Chaplains speak out on contraception mandate in health care directive
SEOUL — Military priests have joined the Roman Catholic Church’s fight against a new government mandate requiring employers to offer health coverage that includes contraception and sterilization.
During religious services this past weekend at most military bases, clergymen spoke out against the new directive, which is being called a “severe assault on religious liberty,” according to a letter from the Archdiocese for the Military Services. In some cases, the letter was passed out to the congregation during Sunday Mass. At other bases, the letter was read to the churchgoers from the pulpit. Similar letters were disseminated at Catholic churches across the United States.
In the Jan. 26 letter, which was emailed to all Catholic chaplains, Archbishop Timothy Broglio issued a scathing critique of the new health care requirements announced last month by the U.S. Department of Health and Human Services. Under the new directive, most employers must provide health insurance coverage that includes “all FDA-approved forms of contraception.”
Broglio wrote that the new mandate will require Catholic employers, such as schools and hospitals, to provide “immoral services” including sterilization, contraception and what some consider “abortion-inducing” drugs such as the morning-after pill. Most people, he wrote, will be “forced” to buy the coverage.
“In so ruling, the Administration has cast aside the First Amendment to the Constitution of the United States, denying to Catholics our Nation’s first and most fundamental freedom, that of religious liberty,” Broglio stated.
But what happened after Broglio’s letter was disseminated is unclear.
According to the Archdiocese, the Army’s Office of the Chief of Chaplains asked senior chaplains in an email not to read the letter from the pulpit — only that it be mentioned in Mass announcements and distributed in print form at the backs of chapels.
The Archdiocese maintains that Broglio and Secretary of the Army John McHugh later discussed the matter and “agreed that it was mistake to stop the reading of the Archbishop’s letter.”
Both sides agree that one line, “We cannot — we will not — comply with this unjust law,” was removed from the letter over concerns that it could be misunderstood as a call to civil disobedience, though the Archdiocese and McHugh’s spokeswoman Lt. Col. Anne Edgecomb disagree on who offered to remove it.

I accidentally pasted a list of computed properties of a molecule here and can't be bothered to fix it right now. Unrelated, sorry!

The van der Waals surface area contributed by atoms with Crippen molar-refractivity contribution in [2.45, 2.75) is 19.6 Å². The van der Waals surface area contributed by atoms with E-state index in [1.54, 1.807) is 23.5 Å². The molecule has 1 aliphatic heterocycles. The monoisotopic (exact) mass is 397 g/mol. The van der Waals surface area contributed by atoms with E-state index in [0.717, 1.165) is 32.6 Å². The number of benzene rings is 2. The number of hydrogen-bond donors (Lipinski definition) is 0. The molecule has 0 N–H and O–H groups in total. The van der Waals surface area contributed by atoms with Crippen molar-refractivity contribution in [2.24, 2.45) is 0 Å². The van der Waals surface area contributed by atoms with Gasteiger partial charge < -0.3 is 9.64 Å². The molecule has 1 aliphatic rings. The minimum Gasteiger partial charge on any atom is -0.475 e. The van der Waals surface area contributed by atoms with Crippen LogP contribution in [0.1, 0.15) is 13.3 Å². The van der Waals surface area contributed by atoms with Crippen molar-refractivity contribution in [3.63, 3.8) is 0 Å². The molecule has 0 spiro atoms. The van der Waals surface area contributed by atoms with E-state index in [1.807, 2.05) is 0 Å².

McHugh’s office disputes the Archdiocese’ version of events, saying that neither the secretary nor the Army banned chaplains from reading the letter during Mass.
“That is simply not the case,” Edgecomb said in an email to Stars and Stripes, adding that “any suggestion that [the Chief of Chaplains] or the Army were attempting to censor the clergy is not supported by the facts.”
On Jan. 30, McHugh met with senior advisers and determined that the issuance of the letter during a religious service “was not a matter for Army review,” Edgecomb said. “We consider the matter closed.”
The Archdiocese oversees military chaplains who, according to its website, reach more than 1.5 million people. It was unknown how many chaplains worldwide have read the letters to their congregations.
The new directive would not change the services already provided by military clinics and hospitals, including birth control. Emergency contraception was mandated to be offered at military bases in February 2010.
A number of Catholic and evangelical groups have criticized the health care plan, including Tony Perkins, president of the Family Research Council Action, who called the act “an anti-religious, anti-conscience and anti-life mandate that must be reversed."
However, White House spokesman Jay Carney said during a briefing Tuesday that “the administration believes that this proposal strikes the appropriate balance between respecting religious beliefs and increasing access to important preventive services.” But he also hinted the White House may be open to a compromise solution.
The issue has attracted attention far beyond the military or the Catholic clergy, becoming a political hot potato in an increasingly heated Republican presidential campaign.
Candidate Mitt Romney in particular attacked the Obama administration this week for the health care plan, calling it a “violation of conscience” that attacks “America’s first right, our right to worship God,” according to Reuters.
According to the Department of Health and Human Services, nonprofit employers who do not currently provide contraceptive coverage because of their religious beliefs will have an extra year to implement the new rule, which goes into effect for other employers on Aug. 1, 2012.